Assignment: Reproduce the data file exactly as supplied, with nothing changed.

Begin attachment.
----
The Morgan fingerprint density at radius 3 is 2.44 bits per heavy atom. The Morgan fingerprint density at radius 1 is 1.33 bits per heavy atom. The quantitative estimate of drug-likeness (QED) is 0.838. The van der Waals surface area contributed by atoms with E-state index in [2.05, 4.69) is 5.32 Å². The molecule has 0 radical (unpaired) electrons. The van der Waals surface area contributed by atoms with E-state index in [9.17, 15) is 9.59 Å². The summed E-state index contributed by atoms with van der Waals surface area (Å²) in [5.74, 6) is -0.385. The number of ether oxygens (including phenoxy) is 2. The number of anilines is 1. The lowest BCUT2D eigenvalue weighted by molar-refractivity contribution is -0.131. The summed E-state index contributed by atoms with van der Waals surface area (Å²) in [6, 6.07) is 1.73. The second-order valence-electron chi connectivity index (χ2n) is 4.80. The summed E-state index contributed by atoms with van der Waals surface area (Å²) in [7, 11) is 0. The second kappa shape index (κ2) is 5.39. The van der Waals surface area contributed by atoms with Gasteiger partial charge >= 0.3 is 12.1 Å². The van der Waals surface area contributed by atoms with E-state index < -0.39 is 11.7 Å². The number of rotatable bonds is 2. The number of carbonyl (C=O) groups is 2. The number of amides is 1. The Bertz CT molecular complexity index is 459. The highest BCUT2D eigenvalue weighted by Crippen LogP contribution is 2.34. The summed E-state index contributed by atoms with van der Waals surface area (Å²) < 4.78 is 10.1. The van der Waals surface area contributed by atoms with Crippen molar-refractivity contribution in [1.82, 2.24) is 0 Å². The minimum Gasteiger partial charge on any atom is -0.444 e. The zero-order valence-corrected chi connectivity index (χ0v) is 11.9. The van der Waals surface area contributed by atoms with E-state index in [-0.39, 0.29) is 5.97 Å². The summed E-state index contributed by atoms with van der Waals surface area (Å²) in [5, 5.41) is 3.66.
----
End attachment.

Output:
The Morgan fingerprint density at radius 3 is 2.44 bits per heavy atom. The Morgan fingerprint density at radius 1 is 1.33 bits per heavy atom. The quantitative estimate of drug-likeness (QED) is 0.838. The van der Waals surface area contributed by atoms with E-state index in [2.05, 4.69) is 5.32 Å². The molecule has 0 radical (unpaired) electrons. The van der Waals surface area contributed by atoms with E-state index in [9.17, 15) is 9.59 Å². The summed E-state index contributed by atoms with van der Waals surface area (Å²) in [5.74, 6) is -0.385. The number of ether oxygens (including phenoxy) is 2. The number of anilines is 1. The lowest BCUT2D eigenvalue weighted by molar-refractivity contribution is -0.131. The summed E-state index contributed by atoms with van der Waals surface area (Å²) in [6, 6.07) is 1.73. The second-order valence-electron chi connectivity index (χ2n) is 4.80. The summed E-state index contributed by atoms with van der Waals surface area (Å²) in [7, 11) is 0. The second kappa shape index (κ2) is 5.39. The van der Waals surface area contributed by atoms with Gasteiger partial charge >= 0.3 is 12.1 Å². The van der Waals surface area contributed by atoms with E-state index < -0.39 is 11.7 Å². The number of rotatable bonds is 2. The number of carbonyl (C=O) groups is 2. The number of amides is 1. The Bertz CT molecular complexity index is 459. The highest BCUT2D eigenvalue weighted by Crippen LogP contribution is 2.34. The summed E-state index contributed by atoms with van der Waals surface area (Å²) < 4.78 is 10.1. The van der Waals surface area contributed by atoms with Crippen molar-refractivity contribution in [1.82, 2.24) is 0 Å². The minimum Gasteiger partial charge on any atom is -0.444 e. The zero-order valence-corrected chi connectivity index (χ0v) is 11.9. The van der Waals surface area contributed by atoms with E-state index in [-0.39, 0.29) is 5.97 Å². The summed E-state index contributed by atoms with van der Waals surface area (Å²) in [5, 5.41) is 3.66.